TedKraan
        • Yes, really, semantics

          That's a poor analogy. I can make analogies too. It's more like you were at the grand canyon and walked off the edge, no, you're correct it's not your feet's fault, but maybe the people who setup the grand canyon should've had a fence to prevent you from accidentally walking off the edge.

          -Nate
          nmcfeters
          • Well..

            I agree with you that this is a bad idea completely. Embedded C code in flash window in browsers is yet another caveat and a crulpit for a sea of problems.

            But as argumentation you give that C is a bad language. It isn't. And the fence in the analogy wouldn't be there, cause C doesn't limit you in any ways. Everything should be possible. (Yes, so also bad code, if you want that)
            TedKraan
  • Welcome back, pointer madness and memory leak.

    We web developers love to trade productivity, garbage collection and code maintainability / clarity / reuseability for some performance boost. NOT!!

    Would make a great April 1st announcement tho.
    LBiege
    • Haha

      Except who knows... I've seen weirder things happen.

      -Nate
      nmcfeters
  • RE: C to be the next browser scripting language... wait, what?

    The 57% who voted for assembly must be daft, because that guarantees compatibility problems between different machine architectures. Not everyone uns an X86.
    tiger99999
    • Yes, but

      that's how everything starts. You know what will come next? Microsoft .ASSEMBLY, an intermediate language that allows you to program in any assembly language and convert it to an intermediate language understood by all processors.

      Hhahaa.

      Nate
      nmcfeters
  • It'll never gain traction

    Does any programmer really want to go all the way back to the madness of pointers and managing memory manually?

    No thanks.

    Having a C-like syntax like Java or C# does is fine, but there's no way I'd want to go back to the madness of pointers.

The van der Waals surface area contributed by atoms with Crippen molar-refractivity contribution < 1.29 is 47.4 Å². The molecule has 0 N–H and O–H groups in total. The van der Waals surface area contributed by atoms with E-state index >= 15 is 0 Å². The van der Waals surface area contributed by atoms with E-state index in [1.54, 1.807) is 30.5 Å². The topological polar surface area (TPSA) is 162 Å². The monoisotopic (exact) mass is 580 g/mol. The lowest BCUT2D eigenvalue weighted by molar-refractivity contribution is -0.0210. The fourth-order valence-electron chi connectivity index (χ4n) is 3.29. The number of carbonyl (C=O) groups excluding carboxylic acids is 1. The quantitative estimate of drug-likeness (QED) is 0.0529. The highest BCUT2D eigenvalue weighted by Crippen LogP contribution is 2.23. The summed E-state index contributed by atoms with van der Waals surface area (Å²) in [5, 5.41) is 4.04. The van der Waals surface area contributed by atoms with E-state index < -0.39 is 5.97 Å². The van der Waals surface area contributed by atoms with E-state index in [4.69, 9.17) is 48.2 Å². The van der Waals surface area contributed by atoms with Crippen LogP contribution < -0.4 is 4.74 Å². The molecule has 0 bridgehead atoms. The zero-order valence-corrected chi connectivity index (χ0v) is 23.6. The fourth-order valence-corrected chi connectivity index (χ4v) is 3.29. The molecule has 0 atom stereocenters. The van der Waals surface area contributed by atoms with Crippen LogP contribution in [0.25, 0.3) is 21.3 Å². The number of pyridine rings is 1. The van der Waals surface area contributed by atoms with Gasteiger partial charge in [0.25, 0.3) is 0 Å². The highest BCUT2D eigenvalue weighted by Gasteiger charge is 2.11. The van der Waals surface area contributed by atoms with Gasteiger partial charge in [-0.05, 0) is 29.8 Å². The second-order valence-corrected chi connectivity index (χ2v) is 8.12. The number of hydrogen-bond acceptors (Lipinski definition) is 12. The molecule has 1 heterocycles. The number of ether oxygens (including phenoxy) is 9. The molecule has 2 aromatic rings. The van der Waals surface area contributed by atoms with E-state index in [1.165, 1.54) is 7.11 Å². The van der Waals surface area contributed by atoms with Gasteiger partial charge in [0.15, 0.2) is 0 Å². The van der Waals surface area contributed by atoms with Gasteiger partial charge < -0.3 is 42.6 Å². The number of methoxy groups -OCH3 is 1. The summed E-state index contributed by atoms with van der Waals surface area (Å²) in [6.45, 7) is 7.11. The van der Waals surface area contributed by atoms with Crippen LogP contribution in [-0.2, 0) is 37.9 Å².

Personally, I doubt it'll gain traction. There's no compelling reason to use C as a scripting language.
    CobraA1
    • But

      It doesn't need "traction" to be a bad idea.
      If this ability were put into Acrobat's reader,
      the wolves would use it, even if everyone one
      else thinks it's dumb.

      Providing power to an environment equals
      providing opportunities for abuse, always.
      LGLisle
  • *shrugs*

    Lets look at this honestly; how is this any worse than
    Managed C++ which .NET offers. There will be limitations,
    the code will be sandboxed - and the great thing is that
    alot of code out there can be moved to a managed
    environment and provide improved security - heck,
    GNOME right now there is a debate over Java vs. .NET -
    why not avoid all that junk, keep the C everyone love and
    go with this idea?

    All they need to do now is opensource the flash plugin,
    and I'd be happy camper.
    Kaiwai
  • RE: C to be the next browser scripting language... wait, what?

    Dylan!
    richard@...
  • Erlang is the only rational language for parallel operations and web work..

    Erlang solves the problems on the web. It has built in parallel operations that make it quite robust for web work and general parallel software problems.
    progon
  • APL...

    If you're keen on danger, then pick a language where even the original programmer isn't totally sure what's going on. "Look, I got my entire server solution on one line!"

    (I learned programming on APL-SV in the musty-dusty past, so I'm quite fond of it, though I'm all C++/C# today)

    Mind you, that's only mostly tongue-in-cheek, if one is going to lean towards an interpretive scripting solution, might as well go whole hog and adopt a model that was designed for it, eh?
    grildrig
  • RE: C to be the next browser scripting language... wait, what?

    I honestly think we should get back to BASIC
    No, I'm stone cold serious!
    Basic is very easy to program, Though it is linear, I think there are ways to implement basic in such a way that it could be used efficiently.
    ZazieLavender